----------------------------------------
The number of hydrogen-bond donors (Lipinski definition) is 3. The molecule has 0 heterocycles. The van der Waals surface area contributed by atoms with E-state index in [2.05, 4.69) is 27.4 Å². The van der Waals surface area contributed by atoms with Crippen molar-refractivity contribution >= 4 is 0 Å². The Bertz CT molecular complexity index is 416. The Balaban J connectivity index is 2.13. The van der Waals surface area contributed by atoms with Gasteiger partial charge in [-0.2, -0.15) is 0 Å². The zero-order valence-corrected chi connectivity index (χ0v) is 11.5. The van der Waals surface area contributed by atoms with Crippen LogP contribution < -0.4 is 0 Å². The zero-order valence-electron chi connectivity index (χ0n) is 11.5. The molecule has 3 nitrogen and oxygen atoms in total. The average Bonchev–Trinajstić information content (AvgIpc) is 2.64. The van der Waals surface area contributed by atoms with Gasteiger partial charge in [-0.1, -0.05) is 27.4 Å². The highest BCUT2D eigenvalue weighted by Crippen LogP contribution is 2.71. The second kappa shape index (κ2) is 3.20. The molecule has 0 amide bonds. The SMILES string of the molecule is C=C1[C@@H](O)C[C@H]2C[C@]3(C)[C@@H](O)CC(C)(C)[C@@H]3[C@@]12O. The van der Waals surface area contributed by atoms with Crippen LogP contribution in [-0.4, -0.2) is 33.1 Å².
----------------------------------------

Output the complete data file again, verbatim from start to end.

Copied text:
The number of hydrogen-bond donors (Lipinski definition) is 3. The molecule has 0 heterocycles. The van der Waals surface area contributed by atoms with E-state index in [2.05, 4.69) is 27.4 Å². The van der Waals surface area contributed by atoms with Crippen molar-refractivity contribution >= 4 is 0 Å². The Bertz CT molecular complexity index is 416. The Balaban J connectivity index is 2.13. The van der Waals surface area contributed by atoms with Gasteiger partial charge in [-0.2, -0.15) is 0 Å². The zero-order valence-corrected chi connectivity index (χ0v) is 11.5. The van der Waals surface area contributed by atoms with Crippen LogP contribution < -0.4 is 0 Å². The zero-order valence-electron chi connectivity index (χ0n) is 11.5. The molecule has 3 nitrogen and oxygen atoms in total. The average Bonchev–Trinajstić information content (AvgIpc) is 2.64. The van der Waals surface area contributed by atoms with Gasteiger partial charge in [-0.1, -0.05) is 27.4 Å². The highest BCUT2D eigenvalue weighted by Crippen LogP contribution is 2.71. The second kappa shape index (κ2) is 3.20. The molecule has 0 amide bonds. The SMILES string of the molecule is C=C1[C@@H](O)C[C@H]2C[C@]3(C)[C@@H](O)CC(C)(C)[C@@H]3[C@@]12O. The van der Waals surface area contributed by atoms with Crippen LogP contribution in [-0.4, -0.2) is 33.1 Å².